Forrest Custom Guitars DB Boost B and G Bender Review
The Forrest DB Boost B and G Bender is a string bender’s dream.
For the uninitiated: “Bender” guitars employ internal springs and levers to bend individual strings up to a fixed pitch. Typically, the Bstring is raised a whole step by pulling down against the guitar strap. This tugs the upper-bout strap button through a routed slot, triggering a mechanism that runs through the body to the bridge area, where it raises the string’s pitch.
This ingenious device can also be attached to the G string. Sometimes the strap button controls the B string, while a lever near the neck plate controls the G string. This second lever is attached to a lanyard hooked on the player’s belt, so that pushing the guitar away from the player’s body raises the pitch. This is called a double-bender guitar.
Clarence White, Albert Lee, Jimmy Page, and Ricky Skaggs have all used B-bender guitars to amazing ends. Brad Paisley uses a G bender. Jimmy Olander of Diamond Rio rocks an instrument fitted with both. The DB Boost B and G Bender is for players like Olander, for whom one bender is not enough.
Forrest Lee Jr., is a monster Tele picker who built his first guitar when he was 12 and started making benders when he was 18. He and his wife, Cheryl, operate Forrest Custom Guitars. They specialize in custom guitars and parts and bender installations.
Our review instrument boasts every bell and whistle the company offers save for custom binding. It has a urethane red sparkle/black paisley finish with a black burst beautifully applied to both its front and back. The light swamp ash body and aluminum bender mechanism keep the weight down around the Les Paul range, as opposed to the boat-anchor heaviness of many bender guitars.
The one-piece maple neck sports a skunk stripe, a rolled ’60s C shape, and a smooth urethane finish. The well-rounded medium frets provide low and speedy yet buzz-free action. The frets feel a little rough in spots when rubbing my hand and along their edges, but not while playing. The three-saddle brass bridge is compensated. Intonation is accurate. The guitar rings in tune, free from discordant overtones.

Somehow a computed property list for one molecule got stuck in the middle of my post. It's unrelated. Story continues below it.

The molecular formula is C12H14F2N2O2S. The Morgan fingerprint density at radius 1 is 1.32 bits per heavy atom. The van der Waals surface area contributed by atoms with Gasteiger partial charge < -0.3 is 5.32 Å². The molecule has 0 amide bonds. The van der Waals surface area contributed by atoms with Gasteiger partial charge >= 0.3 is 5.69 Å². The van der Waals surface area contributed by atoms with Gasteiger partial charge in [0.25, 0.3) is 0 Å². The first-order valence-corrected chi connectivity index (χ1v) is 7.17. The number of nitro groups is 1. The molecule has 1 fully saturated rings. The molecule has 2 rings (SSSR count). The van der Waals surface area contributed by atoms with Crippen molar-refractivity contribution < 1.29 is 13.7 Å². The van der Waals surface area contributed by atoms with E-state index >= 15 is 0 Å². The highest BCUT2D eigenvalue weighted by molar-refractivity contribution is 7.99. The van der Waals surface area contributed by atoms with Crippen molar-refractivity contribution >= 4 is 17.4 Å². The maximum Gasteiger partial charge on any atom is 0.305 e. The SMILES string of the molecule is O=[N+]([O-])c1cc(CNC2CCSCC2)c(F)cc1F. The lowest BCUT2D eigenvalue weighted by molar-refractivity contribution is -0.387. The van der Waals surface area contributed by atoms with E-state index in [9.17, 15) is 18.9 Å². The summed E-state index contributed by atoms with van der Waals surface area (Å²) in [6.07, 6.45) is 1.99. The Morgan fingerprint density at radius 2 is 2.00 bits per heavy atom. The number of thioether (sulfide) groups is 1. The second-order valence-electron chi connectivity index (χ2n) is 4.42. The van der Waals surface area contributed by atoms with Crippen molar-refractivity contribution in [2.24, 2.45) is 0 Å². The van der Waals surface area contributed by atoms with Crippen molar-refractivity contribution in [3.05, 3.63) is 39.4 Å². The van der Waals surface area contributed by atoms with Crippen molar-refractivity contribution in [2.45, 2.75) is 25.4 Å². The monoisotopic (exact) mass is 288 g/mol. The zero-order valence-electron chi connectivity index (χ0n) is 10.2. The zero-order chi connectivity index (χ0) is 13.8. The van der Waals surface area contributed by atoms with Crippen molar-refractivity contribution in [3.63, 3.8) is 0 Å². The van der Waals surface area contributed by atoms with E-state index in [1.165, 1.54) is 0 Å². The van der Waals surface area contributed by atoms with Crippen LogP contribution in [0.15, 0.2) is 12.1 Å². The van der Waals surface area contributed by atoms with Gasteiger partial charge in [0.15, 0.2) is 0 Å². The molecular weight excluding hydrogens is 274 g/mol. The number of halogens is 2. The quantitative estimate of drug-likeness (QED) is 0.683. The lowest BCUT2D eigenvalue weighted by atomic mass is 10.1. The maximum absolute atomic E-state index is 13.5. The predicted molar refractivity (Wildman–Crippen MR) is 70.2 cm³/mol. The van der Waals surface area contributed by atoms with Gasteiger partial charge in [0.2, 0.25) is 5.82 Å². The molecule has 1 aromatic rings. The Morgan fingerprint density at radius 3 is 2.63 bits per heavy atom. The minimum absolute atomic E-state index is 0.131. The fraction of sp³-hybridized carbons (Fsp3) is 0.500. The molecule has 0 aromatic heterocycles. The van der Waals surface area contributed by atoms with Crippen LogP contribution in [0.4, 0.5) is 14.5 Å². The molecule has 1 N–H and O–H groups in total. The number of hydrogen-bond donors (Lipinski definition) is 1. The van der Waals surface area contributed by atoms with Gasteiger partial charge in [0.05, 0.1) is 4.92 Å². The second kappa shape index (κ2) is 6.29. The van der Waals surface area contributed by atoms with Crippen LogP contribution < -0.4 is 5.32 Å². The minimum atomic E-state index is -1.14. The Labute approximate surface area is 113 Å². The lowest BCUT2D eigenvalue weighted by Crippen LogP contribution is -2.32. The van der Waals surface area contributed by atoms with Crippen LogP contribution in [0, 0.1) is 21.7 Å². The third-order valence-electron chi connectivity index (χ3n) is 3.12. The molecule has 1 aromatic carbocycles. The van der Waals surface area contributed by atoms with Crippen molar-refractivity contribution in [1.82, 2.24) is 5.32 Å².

The guitar’s high-end electronics include pickups from Jeff Callahan hand-wound to FCG specs and wired to provide a 2 kHz bump when you pull up the tone pot. There’s also a Turnstyle switch system by Michael Franklin, which employs a three-way switch and a Fender S1 volume pot. Pushing in the top of the volume knob changes the stock pickup setting to three alternate sounds.
Bendable Twang Beast
I tested the guitar through a Little Walter 50-watt head and a Fender Blues Junior. With the boost off, the bridge pickup delivered vintage country twang, while the neck proffered enough bite for blues. Pulling the tone pot leaves the guitar sounding twangy enough, but more modern and Gibson-like. With the switching system activated, the bridge position becomes the bridge and neck pickups in series, the middle position provides a darker-sounding two-pickup blend, and the neck position turns on the bridge pickup alone with a cocked wah-like filter, perfect for driving distortion and replicating the Dire Straits “Money For Nothing” tone.
Rounding the Bend
Playing a double-bender guitar requires a different mindset. After years of emulating pedal steel parts without a bender, I had to resist the urge to produce pedal steel-type lick with my fingers alone. That said, I was exploring Clarence White and Albert Lee B-bender licks in no time. Meanwhile, the G bender reminded me that bending up a whole step on the 3rd string while holding a note on the 4th string is a heck of lot easier with a bender than with your fingers.
Using the two benders together takes concentration. At times the trick is to avoid bending the B or G strings slightly out of tune during normal playing—you have to be careful about leaning on the neck or gesturing too wildly. But once mastered, the two-bender system lets you perform moves that would be nearly impossible on a regular 6-string. (Example: Start with the B or G string bent, then release that string while raising the other.) You can also explore more unusual sounds by setting the bender range to half steps or other intervals via the Allen screws near the neck plate.
Even without the benders, this would be a beautiful, terrific-sounding, and super-playable guitar that provides a whopping 12 tones from two pickups. With the benders on board, it can mimic a pedal steel and create a cornucopia of sliding harmonics that can spice up styles well outside the country genre.
Watch the Review Demo: